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Band Concert, “Foretold: Fate and Fortune”

7:00pm – 9:00pm
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Foretold: Fate and Fortune

Symphonic Band:

1) La Tregenda - Giacomo Puccini, arr. Brian Beck

This intermezzo from the opera, Le Villi, depicts the evildoings of ghost maidens deserted by their lovers. According to the legend of Le Villi, when a woman dies of a broken heart, fairies disguised as beautiful women cast a spell over the heartbreaker and force him to dance faster and faster until death overcomes him.

2) Our CastAways - Julie Giroux

This new work by Julie Giroux brings attention to the 6.5 million companion animals that enter animal shelters every year and the estimated 2.4 million of these adoptable animals who are subsequently euthanized. Ms., Giroux has a huge heart for these animals and for those who suffer in silence. She dedicates this work "to all those who work hard in the fight to end puppy mills, to rescue suffering pets and to provide care and medical attention to all those rescued. It is dedicated to those companions who get rescued and for those whose rescue never comes. We are all shepherds. Every living creature is in our care. Hopefully mankind will someday uphold his responsibility and become caretaker of all living things on earth. Maybe some day all humans will be humane and mankind will be kind." (from the composer's program notes)

3) Spitfire - Gary Gilroy

Gilroy'sSpitfireis a musical depiction of a World War II British fighter plane. This agile, elliptical-wing plane has become synonymous with the Royal Air Force victory in the Battle of Britain, helping to crush Hitler’s dreams of conquest.

Wind Ensemble:

1) Carmina Burana - Carl Orff, arr. John Krance

Carmina Burana was originally a collection of 254 medieval poems and texts, mostly from the 11th and 12th centuries. Collected by the "goliards,” who were vagrant scholars, vagabond poets and wandering monks of the 13th century, the songs "...are frank avowals of the earthly pleasures: eating, drinking, gambling, love-making; the beauty of life and springtime, the irony and cruelty of fortune...” Carl Orff's 1935/1936 arrangement of 25 of these movements for orchestra and large choral ensemble is one of the most famous works of its time. John Krance, chief arranger for the U.S. Army Field Bands, chose 12 of the most suitable movements and transcribed them for large concert band, without chorus. Several of the melodies have been featured in commercial settings and will likely be familiar to many in our audience.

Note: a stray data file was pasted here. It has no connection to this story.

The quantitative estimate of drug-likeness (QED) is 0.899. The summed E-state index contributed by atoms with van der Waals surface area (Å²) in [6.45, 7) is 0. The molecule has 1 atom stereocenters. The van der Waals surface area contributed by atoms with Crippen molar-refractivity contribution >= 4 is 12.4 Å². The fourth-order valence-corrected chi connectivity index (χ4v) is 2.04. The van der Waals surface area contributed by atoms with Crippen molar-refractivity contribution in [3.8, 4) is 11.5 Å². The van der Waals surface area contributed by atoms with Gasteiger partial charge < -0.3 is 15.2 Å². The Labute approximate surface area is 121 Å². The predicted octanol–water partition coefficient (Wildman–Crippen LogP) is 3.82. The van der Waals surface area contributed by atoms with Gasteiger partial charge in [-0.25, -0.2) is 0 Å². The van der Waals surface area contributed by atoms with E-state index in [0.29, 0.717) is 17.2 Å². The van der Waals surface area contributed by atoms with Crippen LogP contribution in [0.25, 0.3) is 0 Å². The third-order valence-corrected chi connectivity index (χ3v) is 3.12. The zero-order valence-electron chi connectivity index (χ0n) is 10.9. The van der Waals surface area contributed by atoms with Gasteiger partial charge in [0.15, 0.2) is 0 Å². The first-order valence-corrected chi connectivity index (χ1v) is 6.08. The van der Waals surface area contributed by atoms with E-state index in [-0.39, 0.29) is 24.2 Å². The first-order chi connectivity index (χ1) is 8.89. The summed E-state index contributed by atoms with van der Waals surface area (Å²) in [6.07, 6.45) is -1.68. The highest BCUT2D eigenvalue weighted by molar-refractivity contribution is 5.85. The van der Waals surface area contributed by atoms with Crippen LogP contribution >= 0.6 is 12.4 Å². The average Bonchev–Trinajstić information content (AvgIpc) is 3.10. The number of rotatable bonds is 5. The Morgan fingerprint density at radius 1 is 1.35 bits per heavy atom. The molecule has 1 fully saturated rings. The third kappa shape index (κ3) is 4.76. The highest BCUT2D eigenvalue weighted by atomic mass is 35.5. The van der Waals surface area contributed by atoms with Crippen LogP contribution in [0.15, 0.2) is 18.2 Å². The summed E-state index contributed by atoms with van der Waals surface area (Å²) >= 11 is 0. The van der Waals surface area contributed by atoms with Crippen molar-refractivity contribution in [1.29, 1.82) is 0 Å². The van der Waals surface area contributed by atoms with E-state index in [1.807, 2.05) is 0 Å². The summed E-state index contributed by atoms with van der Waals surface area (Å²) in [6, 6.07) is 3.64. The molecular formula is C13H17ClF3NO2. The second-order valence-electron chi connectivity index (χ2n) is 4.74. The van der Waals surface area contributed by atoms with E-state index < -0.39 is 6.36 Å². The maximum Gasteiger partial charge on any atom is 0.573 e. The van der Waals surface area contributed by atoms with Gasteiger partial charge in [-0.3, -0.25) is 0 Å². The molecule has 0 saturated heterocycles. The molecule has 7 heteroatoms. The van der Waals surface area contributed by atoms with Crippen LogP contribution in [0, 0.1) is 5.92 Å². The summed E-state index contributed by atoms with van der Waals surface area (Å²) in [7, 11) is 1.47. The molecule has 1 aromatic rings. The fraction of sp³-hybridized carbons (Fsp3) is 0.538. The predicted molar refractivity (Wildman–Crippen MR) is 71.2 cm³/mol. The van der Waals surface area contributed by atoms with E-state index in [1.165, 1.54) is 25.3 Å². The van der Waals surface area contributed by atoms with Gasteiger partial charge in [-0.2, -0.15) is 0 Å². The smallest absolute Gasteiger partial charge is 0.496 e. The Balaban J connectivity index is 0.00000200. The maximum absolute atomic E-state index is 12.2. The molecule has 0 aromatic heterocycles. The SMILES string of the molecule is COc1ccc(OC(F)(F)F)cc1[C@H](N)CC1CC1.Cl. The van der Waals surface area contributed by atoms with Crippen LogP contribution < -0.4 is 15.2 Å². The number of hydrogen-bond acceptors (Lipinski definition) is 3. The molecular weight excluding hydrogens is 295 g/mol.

2) Fanfare for an Angel - James Stephenson

This fanfare was originally composed for trumpet ensemble and is dedicated to well-known trumpet teacher. Jeanne Pocius. According to composer James Stephenson, "Jeanne is a special human being that cares deeply about people, and works tirelessly for the better of others. Such was the case when she was in Haiti on January 12, 2010, working with young musicians, teaching, and providing musical instruments to those otherwise not so fortunate. That Tuesday was also the day the massive and deadly earthquake struck the region. Jeanne was fortunate – she survived with “only” a broken arm and several deep bruises, having been the victim of a collapsed roof. Even with her injuries, she stayed in Haiti, working tirelessly to help others for days, with little or no food or shelter, for 3 more months, dedicated to re-starting and re-organizing her program in Haiti, before returning home to Boston – again just a short stay before returning once again to Haiti." (from the composer's program notes)

3) Auguries of Innocence - William Pitts

"Auguries of Innocence takes its name from that of one of my favorite poems of the great William Blake. Blake offers the idea that the natural world can be regenerated in time and that nature itself can be an augury, or omen, to the lost vision of innocence. The poem is filled with randomly organized cuplets of paradoxical imagery, all focused on the idea that it is wise to see the world through two eyes rather than one. Innocence is juxtaposed with evil, big with small, long with short. In my opinion, the most powerful words, and those that most motivated my decision to honor Blake's work with my title, come from the opening stanza:

"To see a world in a grain of sand

And a heaven in a wild flower,

Hold infinity in the palm of your hand, And eternity in an hour."

(from the composer's program notes)

4) Melody Shop

One of Karl King most famous Circus Marches,Melody Shop features a famous countermelody in the last strain of the march, featuring the woodwinds and especially the euphonium section. This countermelody is often used as audition material for euphonium players for military bands, university ensembles, and national and international ensembles.